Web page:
That story is emblematic of Hutchins’s ability to take risks and see things as they were, including the flaws in the traditional design of the violin. Like Curtin, Hutchins did not hold anything sacred just because that was the way it had always been.

Normally, violins are the stars of the show; they can be heard no matter how high or low they are playing. Other instruments, such as cellos, are often drowned out when they get too low. Hutchins suspected this was because violins have better sound projection and are easier to tune compared with other members of the violin family. In order to test her theories she designed a set of customizable violins for her friend and frequent collaborator Frederick Saunders, a Harvard physicist. Saunders ran hundreds of experiments on Hutchins’s instruments, making adjustments to the size of the f-holes, the curve of the wood, and the height of the ribs (the “sides” of the violin that hold the top and bottom together) to account for every possible factor contributing to sound quality. Eventually he created a list of optimal dimensions for stringed instruments.

Using that list, Hutchins built a modified violin designed to be played vertically on her lap rather than horizontally on her shoulder. It was capable of performing a much larger range of notes without overpowering other instruments in a concert. Not satisfied with just one new instrument, she continued building violins that could produce new harmonic intervals.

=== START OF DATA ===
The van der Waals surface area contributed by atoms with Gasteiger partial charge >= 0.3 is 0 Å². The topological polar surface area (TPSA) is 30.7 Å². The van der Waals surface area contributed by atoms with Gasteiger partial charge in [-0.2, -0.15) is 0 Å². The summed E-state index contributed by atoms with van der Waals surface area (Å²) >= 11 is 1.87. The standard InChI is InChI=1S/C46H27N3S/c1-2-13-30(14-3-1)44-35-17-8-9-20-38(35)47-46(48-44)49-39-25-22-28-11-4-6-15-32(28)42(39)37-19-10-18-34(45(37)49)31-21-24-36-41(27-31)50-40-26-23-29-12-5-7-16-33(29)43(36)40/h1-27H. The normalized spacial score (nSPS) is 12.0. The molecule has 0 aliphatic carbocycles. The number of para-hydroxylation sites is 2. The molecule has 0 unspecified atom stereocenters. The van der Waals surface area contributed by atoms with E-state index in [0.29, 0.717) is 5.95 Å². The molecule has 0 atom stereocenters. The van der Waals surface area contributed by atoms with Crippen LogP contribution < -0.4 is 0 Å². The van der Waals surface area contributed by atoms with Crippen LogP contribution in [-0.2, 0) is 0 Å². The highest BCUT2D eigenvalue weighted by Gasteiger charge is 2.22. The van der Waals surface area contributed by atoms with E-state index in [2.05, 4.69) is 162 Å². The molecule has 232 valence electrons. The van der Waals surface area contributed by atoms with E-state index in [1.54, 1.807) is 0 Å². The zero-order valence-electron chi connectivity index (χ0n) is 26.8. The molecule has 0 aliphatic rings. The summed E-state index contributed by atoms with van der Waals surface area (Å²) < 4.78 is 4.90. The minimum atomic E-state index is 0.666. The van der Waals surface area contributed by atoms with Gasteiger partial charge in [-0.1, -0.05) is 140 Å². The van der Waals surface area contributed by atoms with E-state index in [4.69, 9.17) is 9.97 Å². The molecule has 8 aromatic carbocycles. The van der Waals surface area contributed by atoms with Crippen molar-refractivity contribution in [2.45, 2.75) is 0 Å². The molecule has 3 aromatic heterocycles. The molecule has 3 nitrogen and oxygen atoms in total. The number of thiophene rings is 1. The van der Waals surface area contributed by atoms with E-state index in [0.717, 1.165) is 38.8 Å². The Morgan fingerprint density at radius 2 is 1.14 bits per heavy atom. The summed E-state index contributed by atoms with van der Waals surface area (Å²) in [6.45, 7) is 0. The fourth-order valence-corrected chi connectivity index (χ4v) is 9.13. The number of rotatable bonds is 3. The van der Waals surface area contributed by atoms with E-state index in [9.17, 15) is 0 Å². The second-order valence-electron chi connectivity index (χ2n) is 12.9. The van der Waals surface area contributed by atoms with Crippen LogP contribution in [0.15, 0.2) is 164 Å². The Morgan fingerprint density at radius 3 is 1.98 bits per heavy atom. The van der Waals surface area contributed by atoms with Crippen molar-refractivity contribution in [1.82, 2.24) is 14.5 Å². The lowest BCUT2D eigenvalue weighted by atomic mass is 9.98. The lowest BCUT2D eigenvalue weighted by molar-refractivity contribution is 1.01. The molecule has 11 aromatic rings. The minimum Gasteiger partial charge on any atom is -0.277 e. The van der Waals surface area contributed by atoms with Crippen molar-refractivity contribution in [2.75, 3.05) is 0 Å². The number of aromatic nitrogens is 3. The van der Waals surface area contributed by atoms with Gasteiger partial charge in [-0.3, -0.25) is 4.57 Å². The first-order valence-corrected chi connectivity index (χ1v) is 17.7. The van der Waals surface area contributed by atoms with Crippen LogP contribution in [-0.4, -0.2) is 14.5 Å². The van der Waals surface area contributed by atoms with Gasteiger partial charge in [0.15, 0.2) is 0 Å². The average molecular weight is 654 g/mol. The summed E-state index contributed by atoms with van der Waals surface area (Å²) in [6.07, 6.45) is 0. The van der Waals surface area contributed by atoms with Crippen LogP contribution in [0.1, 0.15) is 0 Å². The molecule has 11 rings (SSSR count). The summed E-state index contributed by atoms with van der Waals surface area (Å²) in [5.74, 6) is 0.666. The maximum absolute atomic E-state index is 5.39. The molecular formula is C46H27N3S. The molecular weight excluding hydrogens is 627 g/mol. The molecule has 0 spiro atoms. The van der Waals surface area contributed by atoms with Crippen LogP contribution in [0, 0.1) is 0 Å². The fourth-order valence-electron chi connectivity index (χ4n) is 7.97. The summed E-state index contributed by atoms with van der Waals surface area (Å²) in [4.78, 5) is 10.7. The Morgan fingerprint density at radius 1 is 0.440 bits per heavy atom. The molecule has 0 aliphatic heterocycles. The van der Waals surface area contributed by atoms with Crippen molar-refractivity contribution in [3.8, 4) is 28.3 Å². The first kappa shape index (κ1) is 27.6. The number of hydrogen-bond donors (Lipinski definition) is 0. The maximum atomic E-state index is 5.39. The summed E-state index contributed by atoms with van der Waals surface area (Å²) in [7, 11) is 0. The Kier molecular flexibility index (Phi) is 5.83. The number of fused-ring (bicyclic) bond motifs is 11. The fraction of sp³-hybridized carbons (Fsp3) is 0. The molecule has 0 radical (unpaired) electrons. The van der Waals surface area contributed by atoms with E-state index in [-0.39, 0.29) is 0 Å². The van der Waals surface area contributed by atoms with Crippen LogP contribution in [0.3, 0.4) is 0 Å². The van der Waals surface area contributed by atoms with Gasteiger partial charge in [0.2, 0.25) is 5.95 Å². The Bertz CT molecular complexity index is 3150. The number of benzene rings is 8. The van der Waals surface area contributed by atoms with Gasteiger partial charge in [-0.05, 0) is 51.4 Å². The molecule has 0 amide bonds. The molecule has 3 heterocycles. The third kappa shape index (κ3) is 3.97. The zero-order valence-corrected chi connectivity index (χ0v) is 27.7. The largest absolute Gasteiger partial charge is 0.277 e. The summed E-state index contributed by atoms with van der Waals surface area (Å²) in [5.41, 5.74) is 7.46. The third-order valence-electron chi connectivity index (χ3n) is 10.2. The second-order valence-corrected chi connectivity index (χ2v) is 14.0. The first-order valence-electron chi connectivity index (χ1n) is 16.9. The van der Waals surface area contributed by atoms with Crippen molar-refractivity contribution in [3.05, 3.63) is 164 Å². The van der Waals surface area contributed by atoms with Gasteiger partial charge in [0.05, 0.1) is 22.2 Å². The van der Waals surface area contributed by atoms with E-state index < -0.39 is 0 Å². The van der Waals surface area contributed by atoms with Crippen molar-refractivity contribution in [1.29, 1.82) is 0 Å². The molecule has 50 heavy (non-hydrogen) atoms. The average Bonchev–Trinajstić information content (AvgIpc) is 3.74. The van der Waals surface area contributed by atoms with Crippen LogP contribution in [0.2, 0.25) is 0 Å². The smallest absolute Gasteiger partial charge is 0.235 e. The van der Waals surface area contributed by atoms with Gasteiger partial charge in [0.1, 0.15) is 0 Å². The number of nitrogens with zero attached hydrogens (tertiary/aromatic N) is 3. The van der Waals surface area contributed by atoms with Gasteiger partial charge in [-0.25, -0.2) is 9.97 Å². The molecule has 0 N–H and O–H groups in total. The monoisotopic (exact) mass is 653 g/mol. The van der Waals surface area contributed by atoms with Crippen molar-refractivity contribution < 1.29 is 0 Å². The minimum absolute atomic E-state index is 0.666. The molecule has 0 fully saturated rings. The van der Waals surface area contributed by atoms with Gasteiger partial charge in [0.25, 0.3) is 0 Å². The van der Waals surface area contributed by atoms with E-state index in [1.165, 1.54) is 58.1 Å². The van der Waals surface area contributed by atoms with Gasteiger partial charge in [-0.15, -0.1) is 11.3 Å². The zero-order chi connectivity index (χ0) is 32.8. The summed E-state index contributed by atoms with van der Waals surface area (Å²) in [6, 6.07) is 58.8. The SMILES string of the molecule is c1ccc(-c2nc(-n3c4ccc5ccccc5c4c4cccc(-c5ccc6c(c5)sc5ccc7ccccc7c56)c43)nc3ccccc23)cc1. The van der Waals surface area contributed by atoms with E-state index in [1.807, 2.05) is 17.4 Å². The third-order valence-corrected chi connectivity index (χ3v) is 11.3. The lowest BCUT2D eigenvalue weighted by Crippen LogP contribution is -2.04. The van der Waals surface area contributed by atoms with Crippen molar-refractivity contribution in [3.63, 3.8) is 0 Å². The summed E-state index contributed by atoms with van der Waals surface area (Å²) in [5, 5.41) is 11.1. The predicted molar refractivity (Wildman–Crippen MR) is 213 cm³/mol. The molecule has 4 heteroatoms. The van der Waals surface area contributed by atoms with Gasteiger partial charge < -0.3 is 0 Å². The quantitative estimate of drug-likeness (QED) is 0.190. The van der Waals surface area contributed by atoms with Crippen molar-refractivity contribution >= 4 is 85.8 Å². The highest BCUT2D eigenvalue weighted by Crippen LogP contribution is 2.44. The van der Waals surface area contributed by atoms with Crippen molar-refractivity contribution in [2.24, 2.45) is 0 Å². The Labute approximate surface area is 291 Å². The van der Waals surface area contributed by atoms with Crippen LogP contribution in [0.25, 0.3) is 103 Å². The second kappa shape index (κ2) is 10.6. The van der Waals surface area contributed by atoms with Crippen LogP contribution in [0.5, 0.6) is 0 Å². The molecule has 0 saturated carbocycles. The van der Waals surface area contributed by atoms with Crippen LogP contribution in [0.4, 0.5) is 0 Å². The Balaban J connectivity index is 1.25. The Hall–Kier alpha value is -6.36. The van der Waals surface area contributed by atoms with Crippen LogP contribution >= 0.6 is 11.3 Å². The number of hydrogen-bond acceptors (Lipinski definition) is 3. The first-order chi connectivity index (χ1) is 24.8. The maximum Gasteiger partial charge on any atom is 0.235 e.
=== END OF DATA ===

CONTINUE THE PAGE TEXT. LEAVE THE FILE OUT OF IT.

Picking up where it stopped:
By 1967 she had designed eight new variations of the traditional violin, ranging in size from the enormous contrabass to the tiny treble. Each one could play in different ranges of octaves, ensuring they were perfectly balanced when played together in an octet. (Stringed instruments are usually played in a quartet.)

It wasn’t long before her instruments gained the attention of accomplished musicians. Yo-Yo Ma famously played and recorded a concert on one of Hutchins’s alto violins in 1993. However, even Ma’s endorsement was not enough to bring the octet into the mainstream. Many other musicians, luthiers, and instrument dealers insisted that Hutchins’s modifications were unnecessary. Even now you would be hard pressed to find a music store selling anything besides instruments based on the designs of Antonio Stradivari and other Italian masters.

The irony in all of this is that the violin as we know it today is only about 300 years old. Stradivari innovated on the designs of his predecessors, just as his predecessors modified and rebuilt the rebecs, rababs, and fiddles of the Middle Ages before settling on what would become the foundation of the violin. If anything, the current resistance to change in the music world is a reversal from how instruments evolved throughout the rest of history. Without such people as Hutchins and Curtin instrument design might have stagnated for another 300 years.

Hutchins built hundreds of stringed instruments and dozens of brand-new violins by hand before her death in 2009. Although most musicians and luthiers are still focused on the past, her innovative spirit lives on in Curtin and other luthiers who can see beyond the (symphonic) status quo.